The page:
The Organization Studies (OS) research cluster takes a critical approach to studying processes of organising and organisations. Our research projects are framed around four theoretical focal points: workplace identity, alternative organising, relations of domination and critical methodologies.
Women’s careers: Beyond organizational boundaries
This British Academy/Leverhumle funded research project, led by Penny Dick and conducted in collaboration with Women to Work, a local business with social aims, challenges conventional assumptions about how women's career paths differ to those of men.
Leaders for business-as-unusual: exploring and sharing the experiences of business leaders who work uncompromisingly for ecological sustainability
The recording and production of interviews with Progressive Green Business Leaders and delivery of two events helped to develop understanding for academics and business people about the possibilities for leading, organising and researching in times of ecological emergency. The project is co-led by Stephen Allen and Charles Barthold at Open University, UK.
Learning to live the paradox in democratic organising: considering the competing tensions experienced when researchers embed themselves in alternative forms of organising
Martyn Griffin and colleagues explore the experience of paradoxes specifically within democratic organizations and offer what they call a deliberative model of paradox mindsets. They do this through exploring their own efforts to set up and run a democratic organization over a five-year period and the conflicting feelings they felt in trying to do so.
Nonprofits as schools for democracy: challenging the traditionally hierarchical approaches found within the internal organisation of nonprofits, and suggesting alternative democratic methods of organisation
Drawing on the workplace democracy literature, Martyn Griffin and colleagues explore three main justifications for workplace democracy: consequentialist, deontological, and virtue ethics. Rather than viewing workplace democracy as an extrinsic good – based solely on consequences external to the organization – they argue that it should be considered an intrinsic good, valuable in and of itself.
Relations of domination
Decolonizing Management Knowledge and Education: Emerging themes in public debate and developing understanding of reflexive discomfort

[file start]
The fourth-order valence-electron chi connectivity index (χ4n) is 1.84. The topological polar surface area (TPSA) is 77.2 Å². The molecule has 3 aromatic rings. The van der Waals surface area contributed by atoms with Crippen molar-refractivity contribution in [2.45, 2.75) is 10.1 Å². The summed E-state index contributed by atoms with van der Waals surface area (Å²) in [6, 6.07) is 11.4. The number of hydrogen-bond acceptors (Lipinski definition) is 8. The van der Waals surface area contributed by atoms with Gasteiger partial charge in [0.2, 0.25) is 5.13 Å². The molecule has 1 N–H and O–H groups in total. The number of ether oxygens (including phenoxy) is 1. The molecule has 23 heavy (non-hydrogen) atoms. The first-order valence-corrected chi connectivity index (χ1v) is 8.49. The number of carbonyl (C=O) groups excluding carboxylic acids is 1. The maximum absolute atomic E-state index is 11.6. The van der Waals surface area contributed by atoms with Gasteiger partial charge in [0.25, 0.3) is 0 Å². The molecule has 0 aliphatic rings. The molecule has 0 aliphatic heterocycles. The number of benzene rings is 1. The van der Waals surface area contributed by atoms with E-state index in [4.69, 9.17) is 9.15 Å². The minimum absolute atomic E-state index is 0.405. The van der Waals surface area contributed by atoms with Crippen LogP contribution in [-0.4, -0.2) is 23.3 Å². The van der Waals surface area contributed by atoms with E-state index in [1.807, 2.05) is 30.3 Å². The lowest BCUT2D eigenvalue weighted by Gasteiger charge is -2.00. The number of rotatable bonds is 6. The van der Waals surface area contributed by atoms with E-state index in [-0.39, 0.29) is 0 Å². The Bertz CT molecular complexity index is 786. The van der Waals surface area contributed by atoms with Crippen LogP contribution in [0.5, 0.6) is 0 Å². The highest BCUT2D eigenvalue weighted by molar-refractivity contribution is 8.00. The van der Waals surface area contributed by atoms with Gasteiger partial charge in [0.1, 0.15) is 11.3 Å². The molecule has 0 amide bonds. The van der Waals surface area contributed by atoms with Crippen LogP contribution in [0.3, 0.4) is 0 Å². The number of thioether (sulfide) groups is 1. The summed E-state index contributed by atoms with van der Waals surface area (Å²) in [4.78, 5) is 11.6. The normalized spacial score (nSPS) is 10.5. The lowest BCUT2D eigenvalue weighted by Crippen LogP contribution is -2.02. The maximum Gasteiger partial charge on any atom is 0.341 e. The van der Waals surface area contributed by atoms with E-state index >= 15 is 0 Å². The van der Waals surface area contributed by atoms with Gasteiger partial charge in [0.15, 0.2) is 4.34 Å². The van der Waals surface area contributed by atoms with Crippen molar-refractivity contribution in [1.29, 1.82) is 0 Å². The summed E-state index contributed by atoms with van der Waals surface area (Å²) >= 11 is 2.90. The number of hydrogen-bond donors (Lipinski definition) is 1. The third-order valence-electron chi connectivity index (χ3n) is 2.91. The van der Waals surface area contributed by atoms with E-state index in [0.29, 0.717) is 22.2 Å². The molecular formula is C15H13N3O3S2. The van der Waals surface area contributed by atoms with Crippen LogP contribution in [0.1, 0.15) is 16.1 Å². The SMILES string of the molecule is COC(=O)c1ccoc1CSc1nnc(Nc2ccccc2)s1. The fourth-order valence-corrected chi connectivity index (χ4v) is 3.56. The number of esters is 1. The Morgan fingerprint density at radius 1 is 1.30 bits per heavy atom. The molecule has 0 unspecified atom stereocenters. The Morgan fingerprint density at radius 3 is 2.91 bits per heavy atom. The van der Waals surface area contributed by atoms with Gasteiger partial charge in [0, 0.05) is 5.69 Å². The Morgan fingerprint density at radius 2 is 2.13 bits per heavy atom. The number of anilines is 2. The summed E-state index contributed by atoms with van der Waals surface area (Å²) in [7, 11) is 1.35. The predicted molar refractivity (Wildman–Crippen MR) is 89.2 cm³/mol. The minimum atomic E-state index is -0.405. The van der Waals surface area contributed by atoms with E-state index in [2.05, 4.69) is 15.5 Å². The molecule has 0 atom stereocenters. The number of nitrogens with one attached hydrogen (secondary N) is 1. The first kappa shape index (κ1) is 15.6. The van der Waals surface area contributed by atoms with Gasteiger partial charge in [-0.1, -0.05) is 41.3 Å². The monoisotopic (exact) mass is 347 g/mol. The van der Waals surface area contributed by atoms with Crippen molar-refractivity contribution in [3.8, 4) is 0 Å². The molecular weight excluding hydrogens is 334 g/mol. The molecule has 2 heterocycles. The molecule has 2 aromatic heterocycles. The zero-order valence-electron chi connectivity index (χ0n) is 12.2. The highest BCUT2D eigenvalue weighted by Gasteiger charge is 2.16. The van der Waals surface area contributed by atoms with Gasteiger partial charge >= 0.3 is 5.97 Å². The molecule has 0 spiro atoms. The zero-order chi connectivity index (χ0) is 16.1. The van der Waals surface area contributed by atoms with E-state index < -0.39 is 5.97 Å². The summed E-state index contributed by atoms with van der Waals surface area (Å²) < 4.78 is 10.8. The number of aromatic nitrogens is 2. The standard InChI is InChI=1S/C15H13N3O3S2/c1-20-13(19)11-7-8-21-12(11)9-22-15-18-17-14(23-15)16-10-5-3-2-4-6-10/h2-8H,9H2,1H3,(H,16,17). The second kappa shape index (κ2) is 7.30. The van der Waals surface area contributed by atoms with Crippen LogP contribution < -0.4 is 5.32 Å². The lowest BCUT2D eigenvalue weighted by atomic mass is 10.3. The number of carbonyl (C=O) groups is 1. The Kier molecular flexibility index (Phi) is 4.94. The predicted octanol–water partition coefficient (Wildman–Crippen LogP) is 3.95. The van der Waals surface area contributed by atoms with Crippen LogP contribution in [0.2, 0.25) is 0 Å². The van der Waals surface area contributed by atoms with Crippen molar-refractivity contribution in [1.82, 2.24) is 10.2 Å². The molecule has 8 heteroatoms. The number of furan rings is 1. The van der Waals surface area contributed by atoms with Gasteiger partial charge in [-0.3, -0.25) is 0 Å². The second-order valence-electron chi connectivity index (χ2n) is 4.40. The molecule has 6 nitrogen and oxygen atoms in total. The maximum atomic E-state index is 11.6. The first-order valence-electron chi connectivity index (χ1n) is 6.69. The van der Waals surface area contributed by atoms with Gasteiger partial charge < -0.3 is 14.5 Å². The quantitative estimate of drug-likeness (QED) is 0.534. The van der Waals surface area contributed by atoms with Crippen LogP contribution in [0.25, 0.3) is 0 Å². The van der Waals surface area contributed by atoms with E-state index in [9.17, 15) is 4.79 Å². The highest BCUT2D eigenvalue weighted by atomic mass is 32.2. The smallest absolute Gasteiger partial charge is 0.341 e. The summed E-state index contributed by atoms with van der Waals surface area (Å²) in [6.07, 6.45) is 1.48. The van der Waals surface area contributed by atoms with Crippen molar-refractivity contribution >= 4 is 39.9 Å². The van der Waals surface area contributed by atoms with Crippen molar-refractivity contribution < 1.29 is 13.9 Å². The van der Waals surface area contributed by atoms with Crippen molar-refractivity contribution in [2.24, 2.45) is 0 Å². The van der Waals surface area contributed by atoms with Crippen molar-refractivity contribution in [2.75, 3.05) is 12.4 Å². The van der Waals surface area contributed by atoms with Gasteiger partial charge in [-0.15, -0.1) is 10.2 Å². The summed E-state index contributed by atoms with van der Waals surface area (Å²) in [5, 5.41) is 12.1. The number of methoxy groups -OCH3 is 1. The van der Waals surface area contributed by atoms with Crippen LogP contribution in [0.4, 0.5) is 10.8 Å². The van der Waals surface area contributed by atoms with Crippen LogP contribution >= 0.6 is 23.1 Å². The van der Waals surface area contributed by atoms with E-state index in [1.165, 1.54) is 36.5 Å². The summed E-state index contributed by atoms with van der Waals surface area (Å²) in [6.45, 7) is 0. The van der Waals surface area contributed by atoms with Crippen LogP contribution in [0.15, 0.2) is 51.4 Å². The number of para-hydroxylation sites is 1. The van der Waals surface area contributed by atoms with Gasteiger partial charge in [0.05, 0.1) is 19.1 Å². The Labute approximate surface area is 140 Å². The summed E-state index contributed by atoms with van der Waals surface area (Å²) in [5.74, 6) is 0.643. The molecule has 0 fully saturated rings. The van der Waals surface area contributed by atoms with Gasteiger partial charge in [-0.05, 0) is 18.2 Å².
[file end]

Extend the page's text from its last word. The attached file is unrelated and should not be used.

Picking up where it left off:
This project by reviewing literature, interviewing activists and mapping decolonising initiatives is exploring meanings and actions for decolonising management knowledge and education. The project is led by Stephen Allen and Emanuela Girei.
Power and exploitation within the cosmetics industry
This project, led by David Hollis, focuses on two main areas: The corporealizing and subjectivizing effects of 'making up' the face; and how 'authentically feminine leadership' discourses materially exploit lower-paid women workers.
Moral injury in critical care during the pandemic: Exploring the betrayal of the nursing profession by those in positions of power during the global pandemic resulting in cumulative instances of emotional wounds and suffering in the workplace
Martyn Griffin and colleagues conducted research on moral injury of critical care nurses during the pandemic.
The CCO Data Collective
The Communicative Constitution of Organization (CCO) Data Collective is an ongoing project that brings together international scholars to jointly analyze data from CCO, relationality, and performativity perspectives in face-to-face and online forums.
Organizational readiness, culturally mediated learning through Disney animation: using a visual analysis of film to consider how repeated portrayals of work and management might come to shape a viewers attitude towards organisation
The research, led by Martin Griffin, involved watching and analysing 54 of the “classic” Disney animations and attempting to explore what they are suggesting to a young audience watching about work, management and other aspects of organizational life.
Challenging Gendered Media Mis(s)Representations of Women Professionals and Leaders
The ESRC seminar series grant facilitated an investigation into how women professionals and leaders are misrepresented across all forms of media; from broadsheet newspapers to television programmes and social media.
Autoethnography and democratic organizing: employing self reflexive critical methodologies to capture the researchers' experiences within a 3 year project in to democratic organizing
The aim of this project, led by Martyn Griffin, is to develop a critical method of intervention in democratic practice and show that the academic discipline of Critical Management Studies can successfully intervene and contribute to the development of democratic working.